a close relation between the UN and the NGOs, but after that it has shrunken considerably”.

An African organization reported that “sometimes access is blocked at the security gate”, while
another African organization bemoaned that “generally we are only called when high level
missions arrive from headquarters.”

An organization from an Asian country in a conflict situation reports that the local UN
Assistance Mission “is sometimes calling for meetings for the meetings sake. I haven’t
experienced any tangible result of their meetings”.

Another organization from the same country commented: “We are in special consultative
status with UN ECOSOC and receive their communication regularly. But when other UN
agencies are considered, there is little or no communication from their end and sometimes we
visit their websites and social media to get informed of the updates.”

In Southeast Asia, a respondent organization says it “communicates and interacts regularly and
frequently with the UN, and —through our support— [the UN links] with all relevant foreign and
local NGOs”.


In-country interactions

Respondents were asked whether or not they had worked with or been consulted by the
UNCTs and/or RCs in their country context. Out of 42 respondents from partner countries, 19
had working relations or consultations with the UN locally while 15 reported none.
Among the “no” answers, one explained that “we have contacted the RC but the meeting has
not taken place yet”.

Figure 9: Interactions with the UNCT and/or RC (as percent of
programme country respondents)

When asked to say something about the nature of the joint work or consultation,
respondents noted the following:

“We sought out the UN Resident Coordinators office to contribute to an emergency

“In 2005 UNDP and UNFPA worked with us, funding our travel and in implementing projects,
but since then they haven’t worked with us”.

“New deal, development, cooperation. South-South and triangular cooperation. Peace and
security, SDGs”.

“Campaign on the World We Want and other SDG-related activities”.

“Preparation of VNR”.

“UNICEF on child rights and protection, UN Women in relation with a project and some small
gender promotion initiatives”.

“In conjunction with the validation of research sponsored by UNICEF and the area based
national review of social protection programmes of ILO”.

“Drafting a country grant proposal to the UN Partnership on the Rights of Persons with

“Selected CSOs have been invited to propose future forms of cooperation”.

“Work around leveraging technology for development and supporting CSOs programming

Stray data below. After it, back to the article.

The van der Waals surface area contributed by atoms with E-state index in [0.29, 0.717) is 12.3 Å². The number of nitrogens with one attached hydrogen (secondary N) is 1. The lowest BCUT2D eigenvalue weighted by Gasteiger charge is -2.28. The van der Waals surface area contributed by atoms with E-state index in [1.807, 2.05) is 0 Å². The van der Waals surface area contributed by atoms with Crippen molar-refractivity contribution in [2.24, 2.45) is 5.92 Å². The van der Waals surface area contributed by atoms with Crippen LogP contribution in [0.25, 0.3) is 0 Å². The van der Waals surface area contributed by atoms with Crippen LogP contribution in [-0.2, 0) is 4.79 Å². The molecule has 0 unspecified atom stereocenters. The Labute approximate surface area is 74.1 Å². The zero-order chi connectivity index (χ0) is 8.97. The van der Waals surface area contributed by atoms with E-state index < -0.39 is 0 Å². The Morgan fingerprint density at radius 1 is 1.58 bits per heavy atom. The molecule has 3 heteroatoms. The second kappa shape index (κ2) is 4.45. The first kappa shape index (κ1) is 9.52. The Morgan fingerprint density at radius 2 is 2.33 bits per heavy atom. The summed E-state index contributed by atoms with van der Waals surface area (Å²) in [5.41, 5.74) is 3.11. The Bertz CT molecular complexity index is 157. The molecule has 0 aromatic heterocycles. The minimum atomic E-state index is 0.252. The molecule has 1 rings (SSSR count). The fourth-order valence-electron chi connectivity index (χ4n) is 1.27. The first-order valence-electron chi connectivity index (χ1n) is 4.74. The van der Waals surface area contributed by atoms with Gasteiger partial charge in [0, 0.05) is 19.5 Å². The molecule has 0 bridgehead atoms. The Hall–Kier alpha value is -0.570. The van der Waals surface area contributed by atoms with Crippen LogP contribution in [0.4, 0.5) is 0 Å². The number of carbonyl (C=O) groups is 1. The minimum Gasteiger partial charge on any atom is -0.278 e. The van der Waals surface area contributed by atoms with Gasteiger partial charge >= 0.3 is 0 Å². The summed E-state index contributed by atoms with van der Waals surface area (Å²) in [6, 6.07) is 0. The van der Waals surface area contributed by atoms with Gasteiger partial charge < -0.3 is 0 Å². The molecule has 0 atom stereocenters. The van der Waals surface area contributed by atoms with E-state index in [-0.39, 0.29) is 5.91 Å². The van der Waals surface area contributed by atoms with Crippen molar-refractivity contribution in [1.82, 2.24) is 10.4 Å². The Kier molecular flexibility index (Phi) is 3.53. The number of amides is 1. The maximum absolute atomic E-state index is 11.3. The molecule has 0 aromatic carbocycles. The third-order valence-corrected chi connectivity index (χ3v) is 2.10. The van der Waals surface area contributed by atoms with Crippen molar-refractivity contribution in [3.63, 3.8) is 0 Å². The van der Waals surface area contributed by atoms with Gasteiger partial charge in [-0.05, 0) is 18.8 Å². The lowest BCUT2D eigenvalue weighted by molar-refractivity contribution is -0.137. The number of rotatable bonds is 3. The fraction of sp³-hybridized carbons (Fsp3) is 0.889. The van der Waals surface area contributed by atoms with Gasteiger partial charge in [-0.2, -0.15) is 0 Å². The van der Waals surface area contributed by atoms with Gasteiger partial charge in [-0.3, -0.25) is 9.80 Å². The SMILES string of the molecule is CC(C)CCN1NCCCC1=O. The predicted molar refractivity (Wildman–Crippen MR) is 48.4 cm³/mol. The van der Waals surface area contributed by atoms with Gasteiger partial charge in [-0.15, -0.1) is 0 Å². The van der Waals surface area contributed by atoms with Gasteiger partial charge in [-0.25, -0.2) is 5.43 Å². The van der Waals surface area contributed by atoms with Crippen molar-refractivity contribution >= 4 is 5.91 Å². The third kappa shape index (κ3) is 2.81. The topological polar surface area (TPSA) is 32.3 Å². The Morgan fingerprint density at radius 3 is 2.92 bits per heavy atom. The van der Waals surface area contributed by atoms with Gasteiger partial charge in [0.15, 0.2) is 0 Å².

using a Human Rights Based Approach.”

“Intersectoral dialogue”.

“A number of high-level policy dialogues and consultations on SDGs implementation and
visits of the UN Special Rapporteurs on the right to food, on the right to health, and in the field
of cultural rights.”

“We (local representation of an international NGO) co-chaired Disaster Management Group
with UN Resident Coordinator, joined UN entities in Rapid Assessment for emergency, joined
UN entities on child protection, including during COVID-19”.

Satisfaction with UNCTs

When asked to rate their satisfaction with and responsiveness of their UNCTs, of the 42
respondents in partner countries, a relative majority (12 replies) positioned itself in the neutral
middle. One third responded “satisfied” or “extremely satisfied” but 21 percent responded
“dissatisfied” or “extremely dissatisfied”.

Figure 10: Degrees of satisfaction with UNCT expressed by respondents from programme countries

Comments of those “satisfied” with UNCTs
“We affirm that they are satisfactory insofar as we work with the different agencies in the region
of the Great Lakes and we find commendable interventions made for the populations in need”
(local African NGO).

“Our Centre and the wider foreign NGO community have frequent and productive interactions
with the United Nations Country Team on number of issues (e.g., Ethnic Minorities, Human
Rights, SDGs, Leave No One Behind initiative, Disaster Preparedness and Mitigation, Child Rights,
Climate Change, etc.)” (Southeast Asian NGO coordination).

“The RC has been quite receptive about the consultations with persons with disabilities”
(Organization of people with disabilities).

One organization that declared itself “satisfied”, nevertheless observed that they “have never
been informed of the result of consultations or how it impacted the UN team’s policy

From those “dissatisfied” with UNCTs:
“UNCT rarely consult with critical CSOs, and deal with officially approved CSOs” (Arab NGO).

“Not at all satisfied sometimes you submit a project instead of answering you see the same
project being carried out by a structure of their choice financed by the UNDP” (African NGO).

“Not very much responsive, may be because the unstable personnel or the UNCT seems to
connect when they want or are interested in some areas than responded to others’ proposal or